Welcome to the final blog in our series on Schedule Risk Analysis. Over the past few weeks we’ve explored the topics of schedule integrity, uncertainty and three-point estimating, and running analysis. To round off, we’re going to talk about the importance of setting up a robust Risk Register.

Setting Up A Risk Register

When creating a risk register it is very tempting to just get all the risks input. However, you need to clearly work out how you are going to score and work with all your risks before you start identifying them.

Probability Scale:

How many levels of probability do you want? Just three levels at High, Medium and Low or perhaps more. As well as words you also need to identify what percentage probability each word means, someone who is very optimistic might say a High Probability is 80% whereas as pessimist may say High is 50%. You therefore need to create a clear percentage boundary against each probability level.

Impacts and Impact Scale:

Just as with probabilities you need to work out how many levels of impact you want and also what impacts you want to measure. You have the standard cost, schedule and performance, but do you want to add any others such as Reputation?

Tolerance Scale:

This allows you to colour each risk according to its total score.

Manageability and Proximity:

You may also choose to score your risks based on how easy they are to manage and how close they are in terms of timescale.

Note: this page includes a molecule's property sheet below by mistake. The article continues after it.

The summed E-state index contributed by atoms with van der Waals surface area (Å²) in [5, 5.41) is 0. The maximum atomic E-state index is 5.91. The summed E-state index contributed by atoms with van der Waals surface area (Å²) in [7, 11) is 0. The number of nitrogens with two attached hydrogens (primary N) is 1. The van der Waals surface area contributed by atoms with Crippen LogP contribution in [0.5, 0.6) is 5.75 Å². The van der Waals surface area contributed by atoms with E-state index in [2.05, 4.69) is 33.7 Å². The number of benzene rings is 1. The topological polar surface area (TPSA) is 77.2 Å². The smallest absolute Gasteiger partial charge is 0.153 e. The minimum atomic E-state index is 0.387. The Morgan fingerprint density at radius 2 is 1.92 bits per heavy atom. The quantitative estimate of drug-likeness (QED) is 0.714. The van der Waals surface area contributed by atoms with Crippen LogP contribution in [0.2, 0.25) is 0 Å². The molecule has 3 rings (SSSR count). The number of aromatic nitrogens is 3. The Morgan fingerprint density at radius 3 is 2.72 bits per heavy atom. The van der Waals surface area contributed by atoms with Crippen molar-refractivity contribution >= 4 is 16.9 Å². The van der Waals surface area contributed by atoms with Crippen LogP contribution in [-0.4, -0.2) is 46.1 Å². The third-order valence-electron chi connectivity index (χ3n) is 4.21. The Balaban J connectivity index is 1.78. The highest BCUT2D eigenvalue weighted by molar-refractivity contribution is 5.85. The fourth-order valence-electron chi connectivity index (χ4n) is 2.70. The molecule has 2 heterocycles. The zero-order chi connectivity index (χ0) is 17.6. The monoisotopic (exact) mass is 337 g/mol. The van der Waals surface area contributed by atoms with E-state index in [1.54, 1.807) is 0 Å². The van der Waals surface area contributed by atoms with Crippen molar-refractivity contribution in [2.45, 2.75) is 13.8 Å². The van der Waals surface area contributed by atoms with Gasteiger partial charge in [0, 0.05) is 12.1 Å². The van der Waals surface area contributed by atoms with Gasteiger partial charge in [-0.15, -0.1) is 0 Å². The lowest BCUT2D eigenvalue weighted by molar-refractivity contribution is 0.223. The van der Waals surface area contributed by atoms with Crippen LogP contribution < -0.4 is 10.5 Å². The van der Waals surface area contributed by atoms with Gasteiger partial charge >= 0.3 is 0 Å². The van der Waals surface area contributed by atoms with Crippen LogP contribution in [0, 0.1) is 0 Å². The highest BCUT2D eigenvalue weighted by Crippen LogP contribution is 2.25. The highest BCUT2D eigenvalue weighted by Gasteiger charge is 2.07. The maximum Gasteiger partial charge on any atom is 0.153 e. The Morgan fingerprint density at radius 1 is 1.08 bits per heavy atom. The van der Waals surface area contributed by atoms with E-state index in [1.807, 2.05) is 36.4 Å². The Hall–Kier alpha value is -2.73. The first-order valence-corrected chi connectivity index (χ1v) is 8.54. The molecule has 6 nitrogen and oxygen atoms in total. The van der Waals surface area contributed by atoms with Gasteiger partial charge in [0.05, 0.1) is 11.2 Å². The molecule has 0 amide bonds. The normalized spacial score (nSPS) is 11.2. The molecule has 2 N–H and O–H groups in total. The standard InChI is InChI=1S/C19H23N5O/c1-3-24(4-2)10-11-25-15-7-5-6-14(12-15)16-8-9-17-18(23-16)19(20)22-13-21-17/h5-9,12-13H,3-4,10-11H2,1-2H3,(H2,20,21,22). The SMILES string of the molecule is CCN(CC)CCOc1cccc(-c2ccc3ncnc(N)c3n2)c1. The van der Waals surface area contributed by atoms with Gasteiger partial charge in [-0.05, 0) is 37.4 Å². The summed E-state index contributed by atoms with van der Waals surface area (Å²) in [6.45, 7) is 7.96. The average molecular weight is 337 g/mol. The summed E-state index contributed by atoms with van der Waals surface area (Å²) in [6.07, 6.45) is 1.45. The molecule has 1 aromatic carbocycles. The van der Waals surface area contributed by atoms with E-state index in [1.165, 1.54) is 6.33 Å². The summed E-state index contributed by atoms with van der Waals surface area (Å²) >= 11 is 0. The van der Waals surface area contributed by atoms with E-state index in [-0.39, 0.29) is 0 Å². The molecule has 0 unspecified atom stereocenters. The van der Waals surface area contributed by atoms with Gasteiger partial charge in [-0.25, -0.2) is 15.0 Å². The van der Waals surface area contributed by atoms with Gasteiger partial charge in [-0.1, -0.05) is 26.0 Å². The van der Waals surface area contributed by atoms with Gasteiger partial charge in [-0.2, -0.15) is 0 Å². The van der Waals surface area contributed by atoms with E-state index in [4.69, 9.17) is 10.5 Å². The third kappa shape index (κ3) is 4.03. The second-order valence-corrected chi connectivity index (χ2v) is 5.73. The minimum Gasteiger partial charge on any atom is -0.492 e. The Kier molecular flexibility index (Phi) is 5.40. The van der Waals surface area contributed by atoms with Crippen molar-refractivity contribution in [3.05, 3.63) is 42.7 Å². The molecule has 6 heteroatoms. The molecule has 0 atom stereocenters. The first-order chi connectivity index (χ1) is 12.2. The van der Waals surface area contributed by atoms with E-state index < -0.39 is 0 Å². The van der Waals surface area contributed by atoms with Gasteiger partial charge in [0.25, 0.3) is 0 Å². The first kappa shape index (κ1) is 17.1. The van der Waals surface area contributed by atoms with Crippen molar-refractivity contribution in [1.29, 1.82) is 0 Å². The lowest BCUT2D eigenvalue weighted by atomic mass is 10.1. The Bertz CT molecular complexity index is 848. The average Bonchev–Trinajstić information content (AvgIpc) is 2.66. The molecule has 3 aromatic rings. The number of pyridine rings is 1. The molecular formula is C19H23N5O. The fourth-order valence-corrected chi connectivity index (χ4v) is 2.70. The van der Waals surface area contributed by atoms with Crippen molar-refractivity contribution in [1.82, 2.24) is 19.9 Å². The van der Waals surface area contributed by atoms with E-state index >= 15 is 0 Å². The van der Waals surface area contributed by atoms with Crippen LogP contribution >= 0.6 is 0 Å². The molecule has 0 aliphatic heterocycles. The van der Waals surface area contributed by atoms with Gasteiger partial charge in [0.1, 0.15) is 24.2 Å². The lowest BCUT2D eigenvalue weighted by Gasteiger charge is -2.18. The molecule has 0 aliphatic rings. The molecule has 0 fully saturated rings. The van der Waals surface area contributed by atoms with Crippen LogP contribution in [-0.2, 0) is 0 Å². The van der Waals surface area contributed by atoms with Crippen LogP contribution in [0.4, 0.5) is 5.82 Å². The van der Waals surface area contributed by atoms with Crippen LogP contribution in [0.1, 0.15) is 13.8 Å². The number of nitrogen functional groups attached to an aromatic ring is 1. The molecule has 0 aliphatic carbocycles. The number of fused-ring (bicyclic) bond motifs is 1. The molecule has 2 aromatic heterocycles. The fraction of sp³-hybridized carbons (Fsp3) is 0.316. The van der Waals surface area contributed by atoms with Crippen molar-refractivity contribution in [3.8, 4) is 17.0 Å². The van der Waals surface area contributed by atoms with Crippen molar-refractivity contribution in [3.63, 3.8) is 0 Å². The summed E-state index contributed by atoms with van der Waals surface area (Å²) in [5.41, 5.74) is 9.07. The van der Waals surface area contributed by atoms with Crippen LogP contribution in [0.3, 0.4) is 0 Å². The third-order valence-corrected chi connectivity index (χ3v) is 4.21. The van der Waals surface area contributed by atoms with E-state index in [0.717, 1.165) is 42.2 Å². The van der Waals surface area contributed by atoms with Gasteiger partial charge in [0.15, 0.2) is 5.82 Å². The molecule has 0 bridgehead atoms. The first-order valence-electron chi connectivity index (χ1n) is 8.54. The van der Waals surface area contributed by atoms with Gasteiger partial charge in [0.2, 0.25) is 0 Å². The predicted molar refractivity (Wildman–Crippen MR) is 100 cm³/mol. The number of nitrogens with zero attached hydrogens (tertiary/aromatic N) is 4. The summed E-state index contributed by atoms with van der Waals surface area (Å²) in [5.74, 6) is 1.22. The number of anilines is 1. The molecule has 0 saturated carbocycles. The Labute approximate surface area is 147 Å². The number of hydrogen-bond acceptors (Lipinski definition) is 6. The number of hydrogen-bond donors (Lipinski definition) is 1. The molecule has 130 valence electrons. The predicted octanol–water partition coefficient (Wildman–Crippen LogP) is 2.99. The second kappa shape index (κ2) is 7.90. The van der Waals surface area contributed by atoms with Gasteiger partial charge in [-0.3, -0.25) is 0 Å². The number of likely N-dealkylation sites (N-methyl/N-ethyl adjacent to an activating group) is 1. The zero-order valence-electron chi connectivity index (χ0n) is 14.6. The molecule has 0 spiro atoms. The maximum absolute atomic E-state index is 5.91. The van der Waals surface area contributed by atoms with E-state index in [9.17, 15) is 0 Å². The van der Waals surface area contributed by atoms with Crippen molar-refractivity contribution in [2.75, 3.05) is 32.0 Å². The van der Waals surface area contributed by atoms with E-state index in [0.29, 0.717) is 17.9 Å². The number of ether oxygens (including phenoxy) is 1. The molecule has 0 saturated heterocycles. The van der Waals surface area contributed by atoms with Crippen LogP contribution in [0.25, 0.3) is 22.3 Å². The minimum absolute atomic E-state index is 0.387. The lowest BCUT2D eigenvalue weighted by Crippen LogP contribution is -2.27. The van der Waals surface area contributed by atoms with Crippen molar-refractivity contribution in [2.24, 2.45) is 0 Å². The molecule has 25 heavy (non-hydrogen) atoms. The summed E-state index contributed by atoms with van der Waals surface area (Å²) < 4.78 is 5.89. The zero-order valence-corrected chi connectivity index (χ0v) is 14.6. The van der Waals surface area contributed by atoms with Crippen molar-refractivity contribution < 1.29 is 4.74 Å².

It is important to clearly define these attributes before attempting to identify and qualify risks. Otherwise, you may end up having to re-qualify them after you have changed scoring grids and matrixes, which would be doubling up your time and effort.

Categorising Your Risks

To make it easier to break down and categorise a risk register, use the RBS feature from the Edit menu to setup your own RBS (Risk Breakdown Structure) to use against each risk. You can then filter and report out on specific categories.

Setting Risk IDs

Before you start entering your risks you need to define a numbering system for them. In Primavera Risk Analysis use ‘Edit’, ‘Next Risk ID’ to do this.

User Defined Fields

Primavera Risk Analysis gives you the option to add in your own fields to populate over and above the standard fields, select ‘Edit’, ‘Edit User Defined Fields’ to set these up.

Once you’ve gone through and established the criteria and attributes you want to use, you can begin inputting your risks, safe in the knowledge that you’ve created a solid foundation for you to monitor and track them.

What’s Next?

We hope you’ve enjoyed our blog series exploring some of the key principles of schedule risk analysis using PRA.

If you missed the earlier blogs, here’s where you can find them:

Running Analysis

Uncertainty Analysis and Three-Point Estimating

Schedule Integrity

To learn more about the tool and be fully confident to use it on your programmes, Underscore Training offer a comprehensive two-day Primavera Risk Analysis training programme. To find out more about our course please click the following link Primavera Risk Analysis. For a full list of public programme dates please see our website, Public Programme Dates.

Alternatively, if you have a group requiring training we can organise dates to suit you.

Please feel free to get in touch if you have any questions by email on training@underscore-group.com.

CLICK TO LEARN MORE ABOUT THIS COURSE

  • people working on laptops with a gantt chart overlay

Skills for Project SUCCESS

If you’re a project manager, project success is probably the one thing you think about day in day out. More specifically, you probably worry about how you can make sure your project(s) gets completed [...]

back to all blogs